The big question ahead of this year’s presidential election in Chile was whether Chileans were actually fed up with their country’s free-market model, or whether they were satisfied with it, but just indifferent to the ideological debate surrounding it. Up until yesterday’s run-off election, there were mixed signals. However, the decisive victory of center-right Sebastián Piñera over socialist Alejandro Guillier could be interpreted as a popular slap on the back of Chile’s successful economic model.
For nearly 20 years after the return of democracy in 1990, Chile enjoyed a political consensus on its liberal economic system. Successive center-left governments deepened the free market policies inherited from the military dictatorship, with evident success: Chile became Latin America’s most prosperous country. However, the free market consensus began to fray late last decade. Driven by massive student protests that demanded more government intervention in education—including universal free tuition in higher education—certain sectors of the erstwhile moderate center-left coalition began to openly question the free-market model. The first spell in opposition of the center-left coalition after the return of democracy in 2010-2014 (Piñera’s first term as president) consolidated this transformation.
When Michelle Bachelet became president again in 2014, her new left-wing coalition included for the first time the Communist Party, which now wields a lot of influence within her administration. Even though Bachelet’s platform called on simply softening the rough edges of the free-market model, some leading members of her coalition openly said the ultimate goal was its dismantlement. Bachelet’s thumping victory in 2013 (with 62.2% of the vote in the run-off and majorities in both houses of Congress) was interpreted as Chileans embracing much more government intervention in the economy. Surely so, in her second administration, Bachelet successfully pushed legislation raising taxes sharply on corporations, empowering unions, introducing new entitlements, and weakening the country’s mostly privately-run education system. In addition, the “No más AFP” movement—calling for an end to Chile’s private pension system—reached a critical mass, congregating tens of thousands of people all over the country in well-publicized protests. Chileans were reneging on their free-market model…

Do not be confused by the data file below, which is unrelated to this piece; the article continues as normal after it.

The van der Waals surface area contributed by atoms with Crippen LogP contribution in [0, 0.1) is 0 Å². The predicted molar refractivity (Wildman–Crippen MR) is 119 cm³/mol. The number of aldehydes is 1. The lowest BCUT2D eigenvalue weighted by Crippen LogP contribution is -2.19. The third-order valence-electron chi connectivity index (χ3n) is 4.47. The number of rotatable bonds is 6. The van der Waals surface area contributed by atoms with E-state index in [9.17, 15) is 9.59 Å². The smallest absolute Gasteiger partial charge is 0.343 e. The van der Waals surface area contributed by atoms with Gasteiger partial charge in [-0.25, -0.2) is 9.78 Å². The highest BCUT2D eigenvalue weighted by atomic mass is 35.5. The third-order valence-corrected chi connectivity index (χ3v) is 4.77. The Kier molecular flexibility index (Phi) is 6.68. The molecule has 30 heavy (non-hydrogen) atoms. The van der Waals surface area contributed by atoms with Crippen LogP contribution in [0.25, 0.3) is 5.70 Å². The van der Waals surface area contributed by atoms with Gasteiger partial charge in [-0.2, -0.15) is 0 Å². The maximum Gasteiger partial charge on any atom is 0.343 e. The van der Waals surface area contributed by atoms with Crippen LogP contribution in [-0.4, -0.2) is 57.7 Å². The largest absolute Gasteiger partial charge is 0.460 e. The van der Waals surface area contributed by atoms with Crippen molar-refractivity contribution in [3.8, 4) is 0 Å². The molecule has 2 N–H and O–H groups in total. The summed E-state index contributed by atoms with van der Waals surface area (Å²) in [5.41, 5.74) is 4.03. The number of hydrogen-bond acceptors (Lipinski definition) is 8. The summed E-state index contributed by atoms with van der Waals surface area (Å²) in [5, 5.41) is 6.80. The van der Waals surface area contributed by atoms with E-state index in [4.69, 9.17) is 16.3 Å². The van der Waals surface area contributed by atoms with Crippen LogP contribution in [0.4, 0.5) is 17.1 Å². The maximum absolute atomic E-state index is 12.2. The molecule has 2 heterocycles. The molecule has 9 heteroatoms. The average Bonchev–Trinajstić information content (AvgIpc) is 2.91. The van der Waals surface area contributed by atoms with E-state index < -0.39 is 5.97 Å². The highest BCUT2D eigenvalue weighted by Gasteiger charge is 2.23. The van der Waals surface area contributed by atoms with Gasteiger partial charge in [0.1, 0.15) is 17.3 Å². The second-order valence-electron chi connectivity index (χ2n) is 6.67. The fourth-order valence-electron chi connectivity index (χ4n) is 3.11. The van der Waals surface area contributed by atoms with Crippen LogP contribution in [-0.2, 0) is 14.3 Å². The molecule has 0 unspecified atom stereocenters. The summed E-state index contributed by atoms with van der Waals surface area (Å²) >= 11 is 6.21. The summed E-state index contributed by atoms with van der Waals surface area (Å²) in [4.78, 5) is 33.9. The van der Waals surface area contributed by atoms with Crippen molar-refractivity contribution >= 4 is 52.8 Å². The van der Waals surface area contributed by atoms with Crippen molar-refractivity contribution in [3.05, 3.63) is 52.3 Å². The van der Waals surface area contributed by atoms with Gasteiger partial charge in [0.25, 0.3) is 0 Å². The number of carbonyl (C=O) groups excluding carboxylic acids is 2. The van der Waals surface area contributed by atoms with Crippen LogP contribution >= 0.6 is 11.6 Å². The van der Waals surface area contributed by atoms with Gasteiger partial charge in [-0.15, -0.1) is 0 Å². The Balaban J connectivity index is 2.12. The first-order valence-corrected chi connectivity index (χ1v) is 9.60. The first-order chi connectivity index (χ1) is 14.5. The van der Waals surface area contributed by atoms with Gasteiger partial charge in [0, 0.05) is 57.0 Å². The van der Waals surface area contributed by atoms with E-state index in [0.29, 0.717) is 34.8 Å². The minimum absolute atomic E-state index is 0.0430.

But, were they? Despite the wide margin of Bachelet’s victory in 2013, turnout in the runoff was only 43%. This was the first presidential election in which voting was voluntary—and Bachelet actually received less votes than in her first election in 2009. Some Chilean scholars, like Luis Larraín of Libertad y Desarrollo, a leading think tank, pointed out that surveys showed that a majority of Chileans were satisfied with how things were going in their lives. Moreover, they expressed a preference for policies that emphasize individual responsibility over government assistance. And even though Bachelet was able to pass her reforms in Congress, her government’s popularity plummeted—partly as a result of a corruption scandal that implicated her son.
Economic growth also plummeted. Whereas the economy grew on average 5.3% annually in 2010-2013, since 2014 growth averaged only 1.9% per year. Private employment collapsed and informality rose significantly. “Businesspeople are on the other side of the Andes waiting for the election,” an Uber driver in Santiago told me in October, referring to the lack of investors’ confidence in the policies of the current administration.
However, despite the fact that polls indicated that Sebastián Piñera was the overwhelming favorite to win back the presidency, he underperformed in the first round of the election in November, receiving only 36% of the vote. More alarmingly, nearly half of voters casted votes for either left-wing or radical left-wing candidates. There again rose the perception that Chileans were indeed turning their backs on the free-market model…
After yesterday’s result, there are good reasons to believe that this is not the case. Guillier moved sharply to the left in the campaign leading to the runoff. It is safe to say that this is the first time that the leading candidate of the leftist coalition used such radical rhetoric against the free-market model. (He even rose eyebrows when he finished a high-profile speech with Che Guevara’s infamous line “Ever onward to victory.”). It is also telling that the turnout in yesterday’s runoff was higher than in the first round in November—actually, it is the highest since voluntary voting was introduced. This indicates that many Chileans believed that there was a lot at stake in this election. It is reasonable to believe that many Chileans who were previously uninterested in the presidential race decided to vote in the runoff when they perceived that Guillier meant to double down on Bachelet’s failed economic policies.
Despite this, Piñera is hardly champion of free-market policies. In his first term as president, he raised taxes on corporations and introduced a multitude of subsidies and transfers. His effort to steal the left flank of the center-left coalition on social policies only pushed if farther to the left. Piñera already announced that he does not intend to reverse Bachelet’s reforms.
Chileans might have dodged a bullet with Gullier, but Bachelet’s harmful economic legacy will stay on.